I love trail running as much as I love mountain biking. This is why I was quite excited to try out the New Balance Fresh Foam 980 when it was unveiled several months ago.
This shoe has generated a lot of hype. The very name itself was calculated to stir up buzz and incite curiosity. Fresh Foam: does this mean every other foam used in every other athletic shoe has become stale? What the heck is so fresh with this foam anyway?
Well, honestly, not that much. The foam isn’t really that (excuse the pun) groundbreaking. But it’s the shoe’s marriage of the virtues of minimalism and maximalism which really distinguishes it from the current crop of running footwear.
First some history: Like most other running shoe companies, New Balance was carried away by the minimalist movement and its inflated claims that uncushioned running shoes were the wave of the future.
The minimalist mantra went like this: your cushioned shoes are injuring you by forcing you to run in an unnatural style where your heel strikes the ground first. You should instead run in the correct style where your midfoot or forefoot strikes the ground first. If you do this, you’ll minimize injury. Heck, you won’t even need shoes. Pwedeng mag-paa ka na nga lang. But of course it’s always better if you have some extra skin on your feet, hence minimalist shoes.
I have to admit, I also used to be a militant minimalist. But that was until studies came out which suggested that running in the minimalist “natural” style wasn’t really all that great compared to the traditional heel-strike style. And then Vibram Fivefingers settled a lawsuit over its false advertising of its weird toe shoes and all the moral ascendancy of the minimalist movement drained out of it like psssh from a punctured Nike Airmax.
Despite this, I still run in the minimalist style. Why? Because it works for me. My knees don’t ache when I’m running minimalist. No shin splints either. But I no longer claim that it’s a style suited for everybody, or that it’s even the “natural” way of running.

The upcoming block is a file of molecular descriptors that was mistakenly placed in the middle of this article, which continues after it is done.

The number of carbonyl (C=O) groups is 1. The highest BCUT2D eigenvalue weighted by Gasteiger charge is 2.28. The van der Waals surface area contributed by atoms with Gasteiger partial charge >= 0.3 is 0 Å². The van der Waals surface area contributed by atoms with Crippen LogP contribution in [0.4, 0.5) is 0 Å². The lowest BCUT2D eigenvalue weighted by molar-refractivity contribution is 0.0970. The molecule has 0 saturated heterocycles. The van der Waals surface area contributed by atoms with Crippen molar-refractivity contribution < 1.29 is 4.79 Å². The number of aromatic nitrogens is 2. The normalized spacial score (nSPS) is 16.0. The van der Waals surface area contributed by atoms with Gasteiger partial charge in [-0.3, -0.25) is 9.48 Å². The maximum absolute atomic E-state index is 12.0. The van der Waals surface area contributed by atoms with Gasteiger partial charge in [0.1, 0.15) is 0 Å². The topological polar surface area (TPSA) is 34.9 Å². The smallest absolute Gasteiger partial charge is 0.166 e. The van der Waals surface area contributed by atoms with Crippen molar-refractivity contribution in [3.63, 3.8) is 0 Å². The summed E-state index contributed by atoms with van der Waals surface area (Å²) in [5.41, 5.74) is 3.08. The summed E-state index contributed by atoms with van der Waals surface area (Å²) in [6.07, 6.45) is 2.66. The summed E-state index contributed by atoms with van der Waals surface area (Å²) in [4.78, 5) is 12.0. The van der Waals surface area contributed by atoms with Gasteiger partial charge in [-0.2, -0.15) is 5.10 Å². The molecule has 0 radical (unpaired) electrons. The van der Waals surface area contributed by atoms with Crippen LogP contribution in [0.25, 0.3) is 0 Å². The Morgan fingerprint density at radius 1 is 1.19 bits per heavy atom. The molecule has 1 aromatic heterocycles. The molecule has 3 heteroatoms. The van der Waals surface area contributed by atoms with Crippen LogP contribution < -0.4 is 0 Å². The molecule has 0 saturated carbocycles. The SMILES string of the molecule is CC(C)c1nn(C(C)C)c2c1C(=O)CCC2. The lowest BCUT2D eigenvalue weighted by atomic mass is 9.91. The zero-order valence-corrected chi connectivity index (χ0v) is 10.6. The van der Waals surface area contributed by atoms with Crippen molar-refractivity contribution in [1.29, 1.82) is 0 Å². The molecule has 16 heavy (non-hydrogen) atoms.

Send in the Clowns
Over the years I’ve accumulated several minimalist style shoes like the Merrell Trail Glove, Mix Master 2, and All Out Fuse. Yeah, I like Merrell.
I love all these shoes and am very happy with their performance. However, I was also intrigued by the rising popularity of maximalist shoes.
It seems ironic that just when the minimalist shoes (which look and feel like ninja footwear) were falling out of favor; maximalist shoes (which look like they were made for clowns) were conquering hearts and minds and ultramarathon podiums.
Ultrarunners swear by the Hoka One One, the shoe that started the whole maximalism craze. Just look at that thing. It’s like a fatbike for the feet. It’s a monster shoe that’s got a sole thicker than a senator’s face. You can even say: Pwede na syang PNP Chief or Vice President sa kapal.
Anyway, I wanted to try out the Hokas, but they were just too damn expensive. Also, I wasn’t ready to subject myself to the humiliation of wearing something that looked straight out of Ronald McDonald’s wardrobe.
Best of Both Worlds?
Enter the Fresh Foam 980. This shoe has cushioning, but the sole isn’t so thick that you feel like a buffoon wearing it. More importantly, it still provides you with enough proprioception or ground feel—a quality I’ve come to love in minimalist shoes. And just like a lot of minimalist shoes, the Fresh Foam has a heel-to-toe drop of only 4mm.
When I put on the shoes and walked in them, I immediately noticed their softness. Other reviewers say that the Fresh Foam is not as soft as New Balance hyped it to be, and they are probably right. But for someone who has been used to wearing shoes that barely have any cushioning, the 980 was plenty soft.
I broke them in with a 10k road run in UP a day after buying them. They felt pretty good on the pavement despite being categorized as trail shoes. The next day I tried them out on the UP mountain biking trail and Heartbreak Hill. The treads on provided plenty of grip on the gravely and muddy route, and my feet felt even better in the short downhill.
However, I have to admit that I missed feeling the ground beneath my feet and the added agility triggered by this. You just move better when you can feel what you’re running on. The Fresh Foam still gives me some ground feel, but not as much as my minimalist shoes.
But I can also see how valuable the cushioning could be in 21k trail run or even an ultra. In my last 21k trail run, I felt so drained going into the final downhill that I reverted to heel-striking. If you’ve ever run in minimalist shoes, you know that’s not a good thing.
The 980’s thick soles would be very valuable in such a race because your running form could deteriorate in the final kilometers.
I tested the Fresh Foam on a 10k run on Shotgun San Mateo, and I loved the shoe’s cushioning on the downhill run. I realized that just like in mountain biking, it pays to have a lot of squish when you’re going downhill fast!
It doesn’t hurt either that the Fresh Foam 980 looks damn good.
I still need to test the 980 on a real trail like Mt. Balagbag. But I already know where this shoe fits in my running quiver. I’ll still use my All Out Fuse and Kinvara to do tempo runs in the 10k threshold, but I’ll be using the Fresh Foam for more leisurely 15k runs. It will also be taking over for trails and my Shotgun expeditions.